What Do Elves Eat, Anyway?

It's no accident that we've skipped most of the "meals" associated with elves in Heroes' Feast, but we finally came around to make one: bacon and asparagus. The bacon surprised us because we don't associate meat with elves.

It's no accident that we've skipped most of the "meals" associated with elves in Heroes' Feast, but we finally came around to make one: bacon and asparagus. The bacon surprised us because we don't associate meat with elves.

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Not Just Vegetables​

Heroes' Feast says a lot about elven cuisine by what it doesn't include. Of the elven recipes in Heroes' Feast, two involve seafood (shrimp and Dragon Salmon), one involves eggs, and only one involves meat: Greenspear Bundles in Bacon. Why was it included? Because it's actually made by half-elves:
Greenspears, also referred to as asparagus or "sparrow grass" by humans, is a perennial flower plant that has ascended to staple-status in many elven diets. While elves consume greenspear raw, seasoned, roasted, or steamed with herbs, their half-elf brethren--liberated from certain culinary taboos--have developed an additional preparation technique. In an irreverent touch, but one that flavorfully complements the greenspear, half-elves add salted and cured pork into the mix, in deference to their half-human taste buds. Regarding bacon, the thicker cut is always the better!"
This is the first meal we served with guests and they found it surprisingly delicious. It's the sort of meal that's different enough to introduce as an appetizer but flavorful enough that it gets eaten quickly. I'm not fond of asparagus or bacon, but the combination is delicious.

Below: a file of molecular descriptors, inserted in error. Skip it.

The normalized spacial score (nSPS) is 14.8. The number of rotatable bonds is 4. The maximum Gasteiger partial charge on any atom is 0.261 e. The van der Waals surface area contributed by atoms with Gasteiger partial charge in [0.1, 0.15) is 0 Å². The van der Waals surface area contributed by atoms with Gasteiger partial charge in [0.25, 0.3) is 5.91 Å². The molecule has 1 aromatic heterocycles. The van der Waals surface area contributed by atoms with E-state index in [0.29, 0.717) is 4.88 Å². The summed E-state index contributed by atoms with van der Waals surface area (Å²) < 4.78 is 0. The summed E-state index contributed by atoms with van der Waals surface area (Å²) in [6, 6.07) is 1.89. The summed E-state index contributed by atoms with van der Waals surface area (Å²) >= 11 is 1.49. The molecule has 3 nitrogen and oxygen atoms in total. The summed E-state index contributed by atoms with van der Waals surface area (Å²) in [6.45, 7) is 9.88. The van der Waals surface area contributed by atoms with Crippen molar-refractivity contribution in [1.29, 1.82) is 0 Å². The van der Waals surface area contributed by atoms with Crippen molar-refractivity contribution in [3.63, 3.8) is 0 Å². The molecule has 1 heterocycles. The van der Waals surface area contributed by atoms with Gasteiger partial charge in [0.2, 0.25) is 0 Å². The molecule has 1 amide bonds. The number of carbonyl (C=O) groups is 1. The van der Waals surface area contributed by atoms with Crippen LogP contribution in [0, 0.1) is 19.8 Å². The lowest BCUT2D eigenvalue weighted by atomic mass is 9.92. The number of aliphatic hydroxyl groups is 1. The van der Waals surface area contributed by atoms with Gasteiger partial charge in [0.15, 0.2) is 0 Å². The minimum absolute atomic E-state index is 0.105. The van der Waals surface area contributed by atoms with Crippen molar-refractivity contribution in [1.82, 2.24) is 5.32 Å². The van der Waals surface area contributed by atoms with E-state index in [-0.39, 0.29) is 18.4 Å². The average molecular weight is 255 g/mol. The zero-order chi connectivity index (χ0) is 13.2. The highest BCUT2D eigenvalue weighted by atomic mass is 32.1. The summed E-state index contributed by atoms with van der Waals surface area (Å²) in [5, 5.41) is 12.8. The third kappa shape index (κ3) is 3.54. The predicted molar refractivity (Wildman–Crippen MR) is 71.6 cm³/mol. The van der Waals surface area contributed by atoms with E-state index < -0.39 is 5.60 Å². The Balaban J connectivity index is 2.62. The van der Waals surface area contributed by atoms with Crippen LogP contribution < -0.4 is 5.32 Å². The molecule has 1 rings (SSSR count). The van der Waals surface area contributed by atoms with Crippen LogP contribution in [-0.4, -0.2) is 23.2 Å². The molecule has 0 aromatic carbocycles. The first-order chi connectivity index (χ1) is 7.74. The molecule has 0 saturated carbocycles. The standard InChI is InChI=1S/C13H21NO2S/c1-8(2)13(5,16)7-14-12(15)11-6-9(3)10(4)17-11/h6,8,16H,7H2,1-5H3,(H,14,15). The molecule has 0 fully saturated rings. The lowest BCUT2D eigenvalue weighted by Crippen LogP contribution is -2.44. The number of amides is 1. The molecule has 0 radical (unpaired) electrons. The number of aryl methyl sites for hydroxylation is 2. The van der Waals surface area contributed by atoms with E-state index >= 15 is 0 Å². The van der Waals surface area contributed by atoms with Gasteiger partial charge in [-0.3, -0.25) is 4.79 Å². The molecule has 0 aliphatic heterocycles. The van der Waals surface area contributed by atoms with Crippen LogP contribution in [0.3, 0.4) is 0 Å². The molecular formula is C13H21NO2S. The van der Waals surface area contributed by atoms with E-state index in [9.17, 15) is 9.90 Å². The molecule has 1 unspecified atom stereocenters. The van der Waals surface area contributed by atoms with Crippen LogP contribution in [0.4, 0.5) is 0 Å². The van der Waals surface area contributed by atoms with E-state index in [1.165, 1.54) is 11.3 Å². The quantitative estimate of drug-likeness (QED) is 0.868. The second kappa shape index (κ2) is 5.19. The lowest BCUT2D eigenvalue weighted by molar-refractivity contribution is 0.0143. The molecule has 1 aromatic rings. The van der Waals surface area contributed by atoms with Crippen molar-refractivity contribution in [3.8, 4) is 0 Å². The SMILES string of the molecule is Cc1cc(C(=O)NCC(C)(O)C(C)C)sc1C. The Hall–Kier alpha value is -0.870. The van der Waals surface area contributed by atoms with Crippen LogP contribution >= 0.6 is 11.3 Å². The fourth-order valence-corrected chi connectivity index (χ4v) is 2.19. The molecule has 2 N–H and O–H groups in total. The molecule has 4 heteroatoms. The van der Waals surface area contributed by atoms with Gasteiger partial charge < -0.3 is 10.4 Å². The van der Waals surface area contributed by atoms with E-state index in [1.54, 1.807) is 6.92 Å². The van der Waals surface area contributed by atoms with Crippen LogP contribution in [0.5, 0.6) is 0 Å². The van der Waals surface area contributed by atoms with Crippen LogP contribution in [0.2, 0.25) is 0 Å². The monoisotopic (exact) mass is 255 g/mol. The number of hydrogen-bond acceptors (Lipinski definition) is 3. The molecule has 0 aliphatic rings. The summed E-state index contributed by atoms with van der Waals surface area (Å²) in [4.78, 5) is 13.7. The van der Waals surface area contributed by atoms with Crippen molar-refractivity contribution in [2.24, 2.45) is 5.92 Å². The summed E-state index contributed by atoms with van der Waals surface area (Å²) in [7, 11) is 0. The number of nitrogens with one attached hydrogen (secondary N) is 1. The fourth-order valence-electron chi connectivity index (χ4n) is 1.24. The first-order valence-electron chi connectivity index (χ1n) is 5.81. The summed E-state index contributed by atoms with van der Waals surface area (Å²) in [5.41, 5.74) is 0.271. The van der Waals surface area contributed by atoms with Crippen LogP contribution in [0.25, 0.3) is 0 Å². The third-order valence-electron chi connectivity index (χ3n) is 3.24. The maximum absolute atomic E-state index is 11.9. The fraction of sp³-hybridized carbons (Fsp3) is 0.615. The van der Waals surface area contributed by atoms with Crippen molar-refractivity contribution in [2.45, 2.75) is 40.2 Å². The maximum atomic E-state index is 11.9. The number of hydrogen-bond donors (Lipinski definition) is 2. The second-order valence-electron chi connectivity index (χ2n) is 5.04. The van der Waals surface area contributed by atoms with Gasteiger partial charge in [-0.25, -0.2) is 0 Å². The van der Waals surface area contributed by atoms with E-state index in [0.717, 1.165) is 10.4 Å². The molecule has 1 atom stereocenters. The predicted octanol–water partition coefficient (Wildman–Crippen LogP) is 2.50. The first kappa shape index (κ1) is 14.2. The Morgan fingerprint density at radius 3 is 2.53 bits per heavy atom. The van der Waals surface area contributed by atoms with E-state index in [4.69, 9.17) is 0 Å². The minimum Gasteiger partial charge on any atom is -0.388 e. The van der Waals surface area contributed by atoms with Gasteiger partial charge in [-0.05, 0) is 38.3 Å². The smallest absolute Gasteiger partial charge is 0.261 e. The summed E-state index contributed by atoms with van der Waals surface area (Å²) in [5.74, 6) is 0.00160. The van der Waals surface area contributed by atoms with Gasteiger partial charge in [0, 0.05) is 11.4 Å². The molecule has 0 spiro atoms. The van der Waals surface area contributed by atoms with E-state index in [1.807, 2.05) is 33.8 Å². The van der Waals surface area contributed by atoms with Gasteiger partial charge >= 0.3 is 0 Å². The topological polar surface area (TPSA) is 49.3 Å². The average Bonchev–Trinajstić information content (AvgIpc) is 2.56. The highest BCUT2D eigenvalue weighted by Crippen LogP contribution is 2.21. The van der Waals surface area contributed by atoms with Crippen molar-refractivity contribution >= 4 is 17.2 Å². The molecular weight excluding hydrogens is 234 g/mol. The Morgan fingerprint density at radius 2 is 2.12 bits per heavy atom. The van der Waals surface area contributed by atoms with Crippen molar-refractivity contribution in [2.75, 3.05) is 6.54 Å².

It's also a meal you can feasibly make for your players with a very short baking time (15 minutes or longer if you prefer your bacon crispier).

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Tolkien's Elves​

The association of elves with vegetarianism is likely due to their affinity with nature, established in J.R.R. Tolkien's Lord of the Rings. There's much discussion of elven lembas, a kind of travel ration, but little else. The association with elves avoiding meat likely stems from the inspiration for wood elves, the Green Elves of Ossiriand, who decided that men as "hewers of trees and hunters of beasts" were no friends of theirs.

Still, there is enough evidence throughout Tolkien's works to indicate that meat was present when elves served a meal or when they ate at a table, and the fact it wasn't mentioned that an elf skipped the meat portion of the meal argues that they were not vegetarian.

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D&D Elves​

But what of elves in Dungeons & Dragons? Here's what Heroes' Feast has to say on the subject:
Because they place such a strong value on life, a high percentage of elves stringently exercise food restrictions, and a great many would fall into the category of vegetarian, vegan, or pescatarian--little that bleeds ends up on elven plates.
Ironically, D&D wood elves seem to be different from their Tolkien-inspired brethren: